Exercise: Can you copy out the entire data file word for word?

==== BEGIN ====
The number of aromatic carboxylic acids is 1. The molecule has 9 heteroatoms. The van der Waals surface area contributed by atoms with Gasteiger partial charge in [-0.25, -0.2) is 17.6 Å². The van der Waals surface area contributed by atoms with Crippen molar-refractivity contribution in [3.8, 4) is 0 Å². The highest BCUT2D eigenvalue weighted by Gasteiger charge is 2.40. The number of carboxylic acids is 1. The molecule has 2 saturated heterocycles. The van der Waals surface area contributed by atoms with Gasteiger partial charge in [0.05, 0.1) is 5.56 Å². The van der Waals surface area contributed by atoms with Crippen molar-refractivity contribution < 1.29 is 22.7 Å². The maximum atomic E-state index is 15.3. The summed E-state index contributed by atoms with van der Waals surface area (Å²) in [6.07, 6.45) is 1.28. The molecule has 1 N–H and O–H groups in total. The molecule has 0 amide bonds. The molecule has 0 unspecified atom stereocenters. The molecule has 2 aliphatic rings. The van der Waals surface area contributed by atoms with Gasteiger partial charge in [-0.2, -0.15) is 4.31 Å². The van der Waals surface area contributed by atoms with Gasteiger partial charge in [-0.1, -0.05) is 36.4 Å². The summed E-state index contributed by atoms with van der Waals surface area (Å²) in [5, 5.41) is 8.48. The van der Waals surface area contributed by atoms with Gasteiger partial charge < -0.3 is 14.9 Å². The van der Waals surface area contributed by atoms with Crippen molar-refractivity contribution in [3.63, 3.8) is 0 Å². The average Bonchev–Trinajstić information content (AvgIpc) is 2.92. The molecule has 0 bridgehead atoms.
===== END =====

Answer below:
The number of aromatic carboxylic acids is 1. The molecule has 9 heteroatoms. The van der Waals surface area contributed by atoms with Gasteiger partial charge in [-0.25, -0.2) is 17.6 Å². The van der Waals surface area contributed by atoms with Crippen molar-refractivity contribution in [3.8, 4) is 0 Å². The highest BCUT2D eigenvalue weighted by Gasteiger charge is 2.40. The number of carboxylic acids is 1. The molecule has 2 saturated heterocycles. The van der Waals surface area contributed by atoms with Gasteiger partial charge in [0.05, 0.1) is 5.56 Å². The van der Waals surface area contributed by atoms with Crippen molar-refractivity contribution < 1.29 is 22.7 Å². The maximum atomic E-state index is 15.3. The summed E-state index contributed by atoms with van der Waals surface area (Å²) in [6.07, 6.45) is 1.28. The molecule has 1 N–H and O–H groups in total. The molecule has 0 amide bonds. The molecule has 0 unspecified atom stereocenters. The molecule has 2 aliphatic rings. The van der Waals surface area contributed by atoms with Gasteiger partial charge in [-0.2, -0.15) is 4.31 Å². The van der Waals surface area contributed by atoms with Gasteiger partial charge in [-0.1, -0.05) is 36.4 Å². The summed E-state index contributed by atoms with van der Waals surface area (Å²) in [5, 5.41) is 8.48. The van der Waals surface area contributed by atoms with Gasteiger partial charge < -0.3 is 14.9 Å². The van der Waals surface area contributed by atoms with Crippen molar-refractivity contribution in [3.63, 3.8) is 0 Å². The average Bonchev–Trinajstić information content (AvgIpc) is 2.92. The molecule has 0 bridgehead atoms.